At the south west end of Kirkcudbright harbour, close to the harbourmaster’s office, a large ‘fisherman pattern’ anchor embedded in cobbles provides a talking point for visitors, and a mini-adventure playground for small children. The extent of its own adventures however may not even be guessed at by most of the people that notice it.
On the West shore of Kirkcudbright bay, a little north of Senwick Churchyard, low spring tides expose the keel and a shattered mass of rusty metal that is almost all that now remains of the schooner Mary B. Mitchell.
The Mary B. Mitchell was a 227 tons gross three-masted tops’l schooner with double tops’ls and topgallants on the foremast. She was built in 1892 by the Paul Rodgers yard at Carrickfergus, for William Preston of Beaumaris. Her accommodation was particularly fine and featured a mahogany and maple panelled saloon, with a terrazzo floor. She was initially employed in the Welsh slate trade, and later carried cargoes of cement. Prior to 1919, she was owned by Lord Penrhyn, and is said to have been used as a yacht in the Mediterranean during the summer, reverting to the slate trade in winter.
In 1916, she was requisitioned by the Admiralty, and fitted out for service as a Q-ship operating from Falmouth under the command of Lieut. John Lawrie R.N.R.. Suitably armed, with a collapsible gun house on her stern, and under many different aliases, she sank one submarine in 1916, and evaded the torpedo of another while under sail. In 1917 she was refitted and an engine was installed after which she engaged a further three submarines, possibly sinking two of them in the Bay of Biscay.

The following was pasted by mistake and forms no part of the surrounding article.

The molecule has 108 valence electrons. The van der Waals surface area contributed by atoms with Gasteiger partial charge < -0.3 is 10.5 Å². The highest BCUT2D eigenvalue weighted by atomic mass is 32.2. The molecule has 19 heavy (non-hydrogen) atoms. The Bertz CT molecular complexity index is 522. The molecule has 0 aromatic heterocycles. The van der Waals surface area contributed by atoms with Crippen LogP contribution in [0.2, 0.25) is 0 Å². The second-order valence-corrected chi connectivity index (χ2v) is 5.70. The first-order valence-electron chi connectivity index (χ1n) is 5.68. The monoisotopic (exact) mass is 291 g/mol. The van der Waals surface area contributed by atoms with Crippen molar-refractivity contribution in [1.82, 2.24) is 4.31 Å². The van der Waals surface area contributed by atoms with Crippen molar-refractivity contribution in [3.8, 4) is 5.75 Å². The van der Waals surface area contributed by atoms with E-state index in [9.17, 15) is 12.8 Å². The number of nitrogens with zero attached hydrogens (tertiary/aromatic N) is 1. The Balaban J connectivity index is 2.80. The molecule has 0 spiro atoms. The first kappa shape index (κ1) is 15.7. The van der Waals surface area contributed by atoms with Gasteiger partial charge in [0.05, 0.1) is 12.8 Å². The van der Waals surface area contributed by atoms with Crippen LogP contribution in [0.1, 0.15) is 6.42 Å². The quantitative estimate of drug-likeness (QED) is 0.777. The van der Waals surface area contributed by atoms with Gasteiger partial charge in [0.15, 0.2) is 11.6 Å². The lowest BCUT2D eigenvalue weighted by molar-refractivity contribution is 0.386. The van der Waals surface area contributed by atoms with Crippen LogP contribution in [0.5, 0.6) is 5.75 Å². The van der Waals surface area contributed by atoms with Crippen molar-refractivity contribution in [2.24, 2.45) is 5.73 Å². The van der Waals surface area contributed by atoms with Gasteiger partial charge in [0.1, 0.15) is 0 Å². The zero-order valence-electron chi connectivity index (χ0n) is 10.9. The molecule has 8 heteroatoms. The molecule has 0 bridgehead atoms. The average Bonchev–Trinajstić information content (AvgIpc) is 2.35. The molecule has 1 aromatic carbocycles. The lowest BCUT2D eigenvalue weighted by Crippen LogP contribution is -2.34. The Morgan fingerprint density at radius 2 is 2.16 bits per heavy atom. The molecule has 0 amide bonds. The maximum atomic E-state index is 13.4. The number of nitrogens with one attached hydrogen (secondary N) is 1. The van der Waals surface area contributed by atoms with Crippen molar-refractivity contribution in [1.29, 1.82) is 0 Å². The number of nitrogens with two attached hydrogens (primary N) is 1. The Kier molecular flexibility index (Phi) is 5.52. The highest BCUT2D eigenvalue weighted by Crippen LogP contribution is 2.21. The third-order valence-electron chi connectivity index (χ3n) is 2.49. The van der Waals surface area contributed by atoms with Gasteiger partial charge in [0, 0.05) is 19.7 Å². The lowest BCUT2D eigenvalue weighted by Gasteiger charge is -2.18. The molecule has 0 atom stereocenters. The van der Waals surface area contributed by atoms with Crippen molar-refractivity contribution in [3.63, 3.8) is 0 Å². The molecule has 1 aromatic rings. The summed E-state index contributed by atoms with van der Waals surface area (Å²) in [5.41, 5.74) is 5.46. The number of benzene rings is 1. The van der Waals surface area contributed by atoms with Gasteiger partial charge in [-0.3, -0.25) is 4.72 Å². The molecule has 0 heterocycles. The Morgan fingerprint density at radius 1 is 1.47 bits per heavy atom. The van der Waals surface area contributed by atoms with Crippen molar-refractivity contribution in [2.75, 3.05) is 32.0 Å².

After the war, she returned to the less glamorous role of carrying pit-props, coal, burnt ore, and china clay, but her days of fame were far from over as she featured in two films before the outbreak of the Second World War. The first was The Mystery of the Mary Celeste made in 1935, and the second was McClusky the Sea Rover made in 1936.
During World War Two, she carried coals to Portugal under the Irish flag of neutrality, surviving close encounters with both the Royal Navy and a German U-boat. On Wednesday 14th December 1943, having loaded burnt ore at Dublin she cleared the Isle of Man, bound for Silloth. A south easterly gale sprang up and blew out most of her sails leaving her with only one functioning engine, the other being ashore for repairs. In those unhappy circumstances she made increasing leeway towards the coast of Scotland and at 6.00p.m. on 15th December 1943, she grounded on the bar at the mouth of Kirkcudbright bay. The alarm was raised by the keepers at Little Ross Lighthouse, and Captain Brennan and his crew of eight were quickly taken off by Kirkcudbright lifeboat but at first light next morning, the vessel was found to have been driven right across the bay and onto the rocky shore at Senwick. Detailed examination revealed that the damage she had sustained, and her position on the shore, made salvage impractical. A year later, she was smashed to pieces by a further violent storm.
Some years later one of her anchors was recovered by Mr Donald Tait, and brought to the harbour, where it now serves as a memorial to one of the fast dwindling number of sailing vessels that still plied the Irish Sea in the Nineteen-forties. A few minor bits and pieces of her deadeyes and fairleads can also be seen in the Stewartry Museum.
David R Collin, 2002